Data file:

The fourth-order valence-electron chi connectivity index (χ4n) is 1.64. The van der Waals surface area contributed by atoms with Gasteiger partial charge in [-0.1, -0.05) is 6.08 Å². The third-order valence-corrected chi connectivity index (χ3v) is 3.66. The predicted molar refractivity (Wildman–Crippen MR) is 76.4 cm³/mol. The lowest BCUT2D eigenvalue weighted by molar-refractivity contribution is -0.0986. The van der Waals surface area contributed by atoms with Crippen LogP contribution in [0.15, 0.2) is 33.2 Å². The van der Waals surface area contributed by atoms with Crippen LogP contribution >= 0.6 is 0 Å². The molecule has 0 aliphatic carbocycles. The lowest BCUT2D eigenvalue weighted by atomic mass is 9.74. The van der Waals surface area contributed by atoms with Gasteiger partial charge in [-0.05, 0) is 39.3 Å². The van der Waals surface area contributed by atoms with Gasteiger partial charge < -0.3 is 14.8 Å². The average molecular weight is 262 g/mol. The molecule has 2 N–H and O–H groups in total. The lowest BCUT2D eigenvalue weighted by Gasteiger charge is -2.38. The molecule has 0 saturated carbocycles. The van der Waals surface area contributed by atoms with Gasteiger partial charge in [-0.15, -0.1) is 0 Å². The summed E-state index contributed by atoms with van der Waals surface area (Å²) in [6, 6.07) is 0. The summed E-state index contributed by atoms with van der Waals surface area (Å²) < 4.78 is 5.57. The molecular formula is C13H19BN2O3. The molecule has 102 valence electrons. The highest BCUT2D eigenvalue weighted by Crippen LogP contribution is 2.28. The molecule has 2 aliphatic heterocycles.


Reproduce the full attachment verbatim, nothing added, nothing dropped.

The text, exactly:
The fourth-order valence-electron chi connectivity index (χ4n) is 1.64. The van der Waals surface area contributed by atoms with Gasteiger partial charge in [-0.1, -0.05) is 6.08 Å². The third-order valence-corrected chi connectivity index (χ3v) is 3.66. The predicted molar refractivity (Wildman–Crippen MR) is 76.4 cm³/mol. The lowest BCUT2D eigenvalue weighted by molar-refractivity contribution is -0.0986. The van der Waals surface area contributed by atoms with Crippen LogP contribution in [0.15, 0.2) is 33.2 Å². The van der Waals surface area contributed by atoms with Crippen LogP contribution >= 0.6 is 0 Å². The molecule has 0 aliphatic carbocycles. The lowest BCUT2D eigenvalue weighted by atomic mass is 9.74. The van der Waals surface area contributed by atoms with Gasteiger partial charge in [-0.05, 0) is 39.3 Å². The van der Waals surface area contributed by atoms with Gasteiger partial charge < -0.3 is 14.8 Å². The average molecular weight is 262 g/mol. The molecule has 2 N–H and O–H groups in total. The lowest BCUT2D eigenvalue weighted by Gasteiger charge is -2.38. The molecule has 0 saturated carbocycles. The van der Waals surface area contributed by atoms with Gasteiger partial charge in [-0.15, -0.1) is 0 Å². The summed E-state index contributed by atoms with van der Waals surface area (Å²) in [6, 6.07) is 0. The summed E-state index contributed by atoms with van der Waals surface area (Å²) < 4.78 is 5.57. The molecular formula is C13H19BN2O3. The molecule has 102 valence electrons. The highest BCUT2D eigenvalue weighted by Crippen LogP contribution is 2.28. The molecule has 2 aliphatic heterocycles.